For those of you who might have forgotten just how truly great life was under the presidency of Ronald Wilson Reagan, here are some things that prevailed under his watch: The mass firing of air traffic controllers, the concept of a winnable nuclear war, trees that cause pollution, ketchup as a vegetable, toasts to Ferdinand Marcos and “constructive engagement” with apartheid South Africa, public housing cutbacks and falling wages, the argument that people are “homeless by choice,” First Lady Nancy’s influential astrologer Joan Quigley, the savings and loan scandals, 239 dead U.S. troops in Beirut, silence on AIDS, the Iran/Contra arms-for-hostages imbroglio, Manuel Noriega and massacres in El Salvador, $640 Pentagon toilet seats, lots and lots of naps. “Facts are stupid things,” outgoing President Reagan said in 1988 at the Republican National Convention, misquoting John Adams, who’d actually said, “Facts are stubborn things.”

Facts are sometimes also painful things.

Formed in 1980 in Queens, New York, by Dave Insurgent (born David Rubinstein) and Paul Cripple (born Paul Bakija) in the wake of the punk animal that had been unleashed by fellow schoolmates The Ramones, Reagan Youth was a band that was possessed of a uniqueness equaled only by the tragedy that consistently haunted it. In 1993, Insurgent’s girlfriend Tiffany was murdered by busy serial killer Joel Rifkin. His Holocaust survivor mother died in a car crash. A whirlpool of drug addiction led to Insurgent’s suicide that summer.

Reagan Youth was not an easy fit in the continuum of hardcore punk. More prone to anger and confuse punkers in the same vein as No Trend, Legionaire’s Disease or late-period Black Flag, the band’s was a musical critique that wielded tie-dye, anarchy and the Hitler Youth in the same caustically satiric breath. The debut album, Youth Anthems for the New Order, was released on the cusp of the Reagan re-election campaign, its notorious “Morning in America” rhetoric painting shadows around an Orwellian dawn.

1984 was a year of many meanings.

That Cripple is resurrecting songs from House of God (the final collaboration between him and Insurgent) is the latest in a long series of breaks with the straitjacket of hardcore. An exploration of dark sonic meditations à la Black Sabbath, House of God is being performed live for the first time in more than 25 years. “It kind of bothered me that he’s not around anymore,” Cripple admits, “so that’s why I wanted to do one last record for the guy — to change that ending that was pretty horrible; to make one last record that says, “Hey, dude, I loved your message and I’m glad that the kids actually latched on to it.” Being swallowed up in drug consciousness for the past couple of decades has one peculiar upside to emerging from that hole. “I guess, after 20 years, the kids have a chance to digest the music and his lyrics,” beams Cripple. “I think he was a pretty phenomenal lyricist. I’m sure that, wherever his form of energy is, it’s probably smiling.”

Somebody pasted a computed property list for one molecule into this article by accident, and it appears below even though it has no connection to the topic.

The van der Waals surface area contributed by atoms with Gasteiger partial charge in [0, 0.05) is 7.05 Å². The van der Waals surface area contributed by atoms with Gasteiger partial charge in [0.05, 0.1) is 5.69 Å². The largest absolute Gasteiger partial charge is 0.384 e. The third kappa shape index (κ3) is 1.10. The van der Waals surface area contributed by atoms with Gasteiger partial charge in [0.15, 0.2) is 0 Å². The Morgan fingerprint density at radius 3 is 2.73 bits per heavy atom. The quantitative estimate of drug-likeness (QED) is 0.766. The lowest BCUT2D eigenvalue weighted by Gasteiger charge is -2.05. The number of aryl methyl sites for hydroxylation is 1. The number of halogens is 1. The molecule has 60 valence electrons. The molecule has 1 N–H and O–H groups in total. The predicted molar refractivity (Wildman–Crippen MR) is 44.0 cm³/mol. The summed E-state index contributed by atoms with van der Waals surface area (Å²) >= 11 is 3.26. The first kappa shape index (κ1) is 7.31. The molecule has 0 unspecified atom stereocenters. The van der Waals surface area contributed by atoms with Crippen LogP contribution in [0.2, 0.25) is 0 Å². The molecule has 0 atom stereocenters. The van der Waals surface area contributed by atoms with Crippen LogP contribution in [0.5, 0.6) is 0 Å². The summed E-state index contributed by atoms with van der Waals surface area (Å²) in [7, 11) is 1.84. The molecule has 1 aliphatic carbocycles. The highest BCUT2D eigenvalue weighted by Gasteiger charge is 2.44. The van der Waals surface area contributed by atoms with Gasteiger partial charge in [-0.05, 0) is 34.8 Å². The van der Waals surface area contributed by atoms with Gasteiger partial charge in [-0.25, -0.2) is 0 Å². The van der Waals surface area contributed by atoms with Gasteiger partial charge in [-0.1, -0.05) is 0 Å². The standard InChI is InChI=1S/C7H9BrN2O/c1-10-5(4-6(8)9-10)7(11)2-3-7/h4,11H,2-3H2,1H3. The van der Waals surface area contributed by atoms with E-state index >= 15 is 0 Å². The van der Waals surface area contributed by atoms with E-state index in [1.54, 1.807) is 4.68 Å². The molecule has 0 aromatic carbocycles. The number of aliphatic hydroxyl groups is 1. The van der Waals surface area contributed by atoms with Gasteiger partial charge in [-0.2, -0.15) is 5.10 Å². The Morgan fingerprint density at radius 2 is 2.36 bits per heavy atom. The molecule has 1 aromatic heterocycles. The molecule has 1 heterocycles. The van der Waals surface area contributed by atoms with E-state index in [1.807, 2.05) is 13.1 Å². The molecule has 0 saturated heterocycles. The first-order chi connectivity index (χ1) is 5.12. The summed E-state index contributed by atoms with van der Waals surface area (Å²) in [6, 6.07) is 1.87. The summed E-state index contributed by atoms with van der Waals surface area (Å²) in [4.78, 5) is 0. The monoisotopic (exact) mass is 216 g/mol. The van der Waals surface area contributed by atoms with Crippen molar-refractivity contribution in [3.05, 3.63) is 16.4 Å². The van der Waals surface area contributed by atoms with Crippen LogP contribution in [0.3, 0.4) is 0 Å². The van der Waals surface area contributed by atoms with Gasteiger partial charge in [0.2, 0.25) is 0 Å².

Returning to the spirit of Reagan Youth consciousness wasn’t quite so amicable. “I felt kind of constricted playing songs that were like, “[after] that summer, between junior high and high school you’re still playing songs like this?” He found that the chemistry between old Youths had faltered in the interim. “I got the old bass player [Al Pike], from the first record and the drummer [Steve Weissman] from the second record, and it didn’t really click. These guys were still bitter and I was unhappy; I spent eight years with these guys. I understand why, being the leader of the band, Dave just wanted to give up. It can be hard to get four guys to bowl together on a Thursday night.”

But I had songs in my heart,” he continues, adding, “I just lost it after awhile. I thought I could handle a good friend of mine dying the way he did, and I tried to tough it out, but it kind of sucked the life out of me, and I kind of fucked up with drugs. When he died, I stuck a needle in my arm. That’s how I coped.” After finding out how popular Reagan Youth had become in the ensuing 20 years, Cripple had an epiphany. “I saw how everyone liked Reagan Youth on the Internet and it kind of got me thinking how Syd Barrett lost his mind,” he reveals. “And wouldn’t it be cool if there was some kind of hardcore punk concept album, about a guy like that in New York City in the ’80s?”

Playing new music alongside new Youths — singer Trey Oswald, drummer Stig Whisper and ex-X-Possibles singer-cum-bassist Tibbie X (who also sings for Philadelphia S&M punk band GASH) — Cripple, having successfully staved off his demons, remains forward-thinking in the most surprising and encouraging of all possible ways. After suffering and losing as much as Paul Cripple has, choosing to live and create are some of the most contrarian things anyone can do.

Reagan Youth will perform at Billy O’s on Tuesday, Sept. 30.